[ExI] 23andme again

spike spike at rainier66.com
Wed Jun 26 17:55:25 UTC 2013

>... On Behalf Of Mirco Romanato
Subject: Re: [ExI] 23andme again

Il 26/06/2013 01:09, spike ha scritto:

>>... Ethical dilemma: do I tell her?

>...Some guidance from the Bible?

> ... 2There is nothing concealed that will 
> not be disclosed, or hidden that will not be made known. 3What you 
> have said in the dark will be heard in the daylight, and what you have 
> whispered in the ear in the inner rooms will be proclaimed from the 
> roofs...  {Luke chapter 12}

>...If the infos the young lady is looking for are available freely (as in
beer and speech) you do nothing wrong revealing them to her.
No more than someone reading a phone book at the request of someone
unaccustomed to reading them to find an address and a name...What the young
lady must understand is the truth can enable her to make informed decisions
and could satisfy her curiosity, but there is no guarantee it will make her
life better...Mirco

Thanks Mirco and all others who posted on this topic.  So here's what I did,
and why:

Yesterday I had an offline discussion on the topic with one of ours who I
respect greatly, and a long phone discussion on the topic with my former
college roommate and proto-extropian, a guy who was one of the early
computer science majors starting in 1979, and who is a monster brain.  We
used to do online Mensa stuff together in the early 1990s, back when it was
Use groups, before the web.

At first he was greatly annoyed, more so than he has ever been, at ME!  But
as we discussed the matter, he pretty much came to all the same conclusions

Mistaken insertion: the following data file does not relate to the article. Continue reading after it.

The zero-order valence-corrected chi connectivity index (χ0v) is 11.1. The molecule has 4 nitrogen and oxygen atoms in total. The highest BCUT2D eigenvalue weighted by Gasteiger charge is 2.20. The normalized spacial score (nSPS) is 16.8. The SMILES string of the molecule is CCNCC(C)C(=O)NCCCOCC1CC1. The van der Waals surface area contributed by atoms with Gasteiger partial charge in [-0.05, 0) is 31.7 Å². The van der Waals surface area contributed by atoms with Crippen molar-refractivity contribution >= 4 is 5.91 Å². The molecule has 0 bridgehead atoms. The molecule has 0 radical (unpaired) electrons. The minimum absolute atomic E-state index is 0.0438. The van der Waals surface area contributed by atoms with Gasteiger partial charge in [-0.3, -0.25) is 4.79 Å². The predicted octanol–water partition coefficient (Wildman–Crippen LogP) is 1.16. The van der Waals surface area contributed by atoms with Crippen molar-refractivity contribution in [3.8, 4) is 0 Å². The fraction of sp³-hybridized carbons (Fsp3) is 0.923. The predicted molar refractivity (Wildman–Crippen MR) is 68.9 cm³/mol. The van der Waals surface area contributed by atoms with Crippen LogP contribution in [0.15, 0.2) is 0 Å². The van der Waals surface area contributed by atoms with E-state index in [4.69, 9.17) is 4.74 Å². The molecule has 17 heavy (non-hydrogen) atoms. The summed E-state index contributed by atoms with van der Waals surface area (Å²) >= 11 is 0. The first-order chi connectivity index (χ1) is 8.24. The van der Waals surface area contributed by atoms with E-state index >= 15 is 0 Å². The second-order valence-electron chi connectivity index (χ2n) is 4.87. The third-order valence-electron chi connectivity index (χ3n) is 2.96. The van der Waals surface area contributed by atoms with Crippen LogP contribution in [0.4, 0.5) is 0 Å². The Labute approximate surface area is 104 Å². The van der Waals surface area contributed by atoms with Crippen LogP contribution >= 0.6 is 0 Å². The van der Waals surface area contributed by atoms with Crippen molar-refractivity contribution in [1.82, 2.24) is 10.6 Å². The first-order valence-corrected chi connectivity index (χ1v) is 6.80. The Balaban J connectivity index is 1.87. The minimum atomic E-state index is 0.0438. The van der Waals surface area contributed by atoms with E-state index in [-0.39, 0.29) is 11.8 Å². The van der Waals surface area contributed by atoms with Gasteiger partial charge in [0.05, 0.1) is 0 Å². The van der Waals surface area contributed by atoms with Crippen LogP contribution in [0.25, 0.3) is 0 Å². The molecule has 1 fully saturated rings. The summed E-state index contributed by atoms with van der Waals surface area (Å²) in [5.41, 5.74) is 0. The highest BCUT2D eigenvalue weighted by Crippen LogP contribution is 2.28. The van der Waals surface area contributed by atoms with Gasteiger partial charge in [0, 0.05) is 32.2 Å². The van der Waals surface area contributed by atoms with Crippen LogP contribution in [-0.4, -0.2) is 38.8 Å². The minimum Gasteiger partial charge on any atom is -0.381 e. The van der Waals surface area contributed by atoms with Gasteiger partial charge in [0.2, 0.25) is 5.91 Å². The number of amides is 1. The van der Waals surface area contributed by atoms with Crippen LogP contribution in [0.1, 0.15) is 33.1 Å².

I did, and got over his wrath.  His surrender comment:  SHEESH what a world
we have made!  A man cannot even casually sleep with a woman now without the
risk of adverse consequences!

...ummmm, ayah...  That is how it works, pal.

I gave the lady in question the info, not in a neat package with a bow, but
rather the links to the relevant Ancestry dot com pages and a temporary
username and password for Spokeo.  With that, she will find all the stuff I
found, along with the verification by match to others in her DNA relatives
list from 23andMe with the same name.

With that being done, I step out of the loop and wish her the best of luck,
and a feeling that I personally did my own best approximation of the right
thing in this morally ambiguous situation.  

So who "outed" my cousin's father?  Did I do it?  Or was it 23andMe?  If
both, would that be 23andMe and me?  Or was it grandma, who went through the
old family bible and recorded it all into a software family tree such as
Ancestral Quest, then submitted the file to Ancestry dot com?  Or was it
Facebook, who gave me the place and date of my cousin's birth, something she
didn't offer to me personally, but published it to the whole world?  Or was
it Spokeo, which is really little more than the modern analog of a phonebook
except with a loooot more information in it?

In any case, my former college roommate and I agreed we are witnessing what
Mike Dougherty aptly called the great digital resurrection, and what a
dramatic resurrection it is, this GDR.  We can easily extrapolate into the
future, as we are known to do here.  23andMe is growing quickly.  As more
and more people go in for this, and more and more people put searchable
family trees on Ancestry dot com, the internet accumulates knowledge that is
never forgotten.  Errors and intentional misinformation is discovered and
eliminated.  Secrets are revealed.  It is easy enough to extrapolate and
foresee that in a decade you will be able to send in a hundred dollar spit
sample, a few weeks later get a password to a website that has a big red
button that is capable of doing all the searching I did yesterday, finding
all your DNA relatives all the way back to the discovery of fire.

Would you hit that button?

I would.

Does it bother you that all your unintentional crypto-descendants can do the
same, and find you?

It doesn't bother me, I was a geek even back then.  Geeks calculate, jocks



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